Sleep in cluster headache - beyond a temporal rapid eye movement relationship?

M C J Barloese, P J Jennum, N T Lund, R H Jensen
European Journal of Neurology 2015, 22 (4): 656-e40

BACKGROUND AND PURPOSE: Cluster headache (CH) is a primary headache disorder characterized by severe attacks of unilateral pain following a chronobiological pattern. There is a close connection with sleep as most attacks occur during sleep. Hypothalamic involvement and a particular association with rapid eye movement (REM) sleep have been suggested. Sleep in a large, well-characterized population of CH patients was investigated.

METHODS: Polysomnography (PSG) was performed on two nights in 40 CH patients during active bout and one night in 25 age, sex and body mass index matched controls in hospital. Macrostructure and other features of sleep were analyzed and related to phenotype. Clinical headache characterization was obtained by semi-structured interview.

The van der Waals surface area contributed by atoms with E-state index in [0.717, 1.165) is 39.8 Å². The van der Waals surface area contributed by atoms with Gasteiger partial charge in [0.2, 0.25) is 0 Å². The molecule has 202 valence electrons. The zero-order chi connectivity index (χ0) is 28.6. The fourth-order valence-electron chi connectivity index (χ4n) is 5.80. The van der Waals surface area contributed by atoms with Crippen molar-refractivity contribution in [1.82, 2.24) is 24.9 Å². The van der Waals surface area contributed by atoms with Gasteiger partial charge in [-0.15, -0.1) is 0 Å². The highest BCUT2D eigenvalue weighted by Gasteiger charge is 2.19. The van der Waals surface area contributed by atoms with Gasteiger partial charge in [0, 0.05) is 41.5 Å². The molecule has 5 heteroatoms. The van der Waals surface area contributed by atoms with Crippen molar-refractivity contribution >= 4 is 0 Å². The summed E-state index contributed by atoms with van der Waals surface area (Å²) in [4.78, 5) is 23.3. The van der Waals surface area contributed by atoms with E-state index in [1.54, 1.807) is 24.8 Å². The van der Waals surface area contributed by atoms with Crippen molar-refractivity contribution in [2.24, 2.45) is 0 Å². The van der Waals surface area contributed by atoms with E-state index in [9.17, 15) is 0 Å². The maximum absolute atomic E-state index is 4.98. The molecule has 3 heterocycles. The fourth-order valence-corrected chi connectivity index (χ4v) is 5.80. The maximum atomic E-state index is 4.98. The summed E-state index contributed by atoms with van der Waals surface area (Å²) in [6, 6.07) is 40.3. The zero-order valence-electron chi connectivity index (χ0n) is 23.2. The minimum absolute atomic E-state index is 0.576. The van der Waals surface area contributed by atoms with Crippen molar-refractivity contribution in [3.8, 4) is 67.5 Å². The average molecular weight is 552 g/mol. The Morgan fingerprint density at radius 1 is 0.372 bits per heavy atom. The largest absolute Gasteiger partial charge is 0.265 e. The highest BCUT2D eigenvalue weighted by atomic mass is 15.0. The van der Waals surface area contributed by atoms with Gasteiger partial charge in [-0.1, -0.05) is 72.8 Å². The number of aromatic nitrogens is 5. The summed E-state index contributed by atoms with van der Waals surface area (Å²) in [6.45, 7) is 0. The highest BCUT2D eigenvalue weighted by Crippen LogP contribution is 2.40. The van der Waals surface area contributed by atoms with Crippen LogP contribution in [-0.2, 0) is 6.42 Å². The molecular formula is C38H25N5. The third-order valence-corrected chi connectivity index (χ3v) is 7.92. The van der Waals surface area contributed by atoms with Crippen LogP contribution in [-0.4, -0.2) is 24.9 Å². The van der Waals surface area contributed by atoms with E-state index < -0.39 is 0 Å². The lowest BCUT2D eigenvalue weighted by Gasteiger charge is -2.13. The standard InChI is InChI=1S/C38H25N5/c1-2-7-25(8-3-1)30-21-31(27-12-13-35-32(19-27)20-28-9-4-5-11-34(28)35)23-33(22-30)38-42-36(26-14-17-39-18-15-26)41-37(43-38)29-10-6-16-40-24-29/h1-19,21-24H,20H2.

RESULTS: Ninety-nine nights of PSG were analyzed. Findings included a reduced percentage of REM sleep (17.3% vs. 23.0%, P = 0.0037), longer REM latency (2.0 vs. 1.2 h, P = 0.0012) and fewer arousals (7.34 vs. 14.1, P = 0.003) in CH patients. There was no difference in prevalence of sleep apnea between patients (38%) and matched controls (32%, P = 0.64) although the apnea index in patients was numerically higher (mean apnea-hypopnea index 10.75 vs. 4.93). No temporal association between nocturnal attacks (n = 45) and particular sleep stages was observed.

CONCLUSIONS: To date, this is the largest study of sleep in CH. It is demonstrated that REM sleep is affected which is in line with our current understanding of CH and hypothalamic involvement in the regulation of this sleep stage. Further, fewer arousals were found in CH patients but no association between apnea events or specific sleep stages. The findings support a central role of the hypothalamus and arousal systems in CH.

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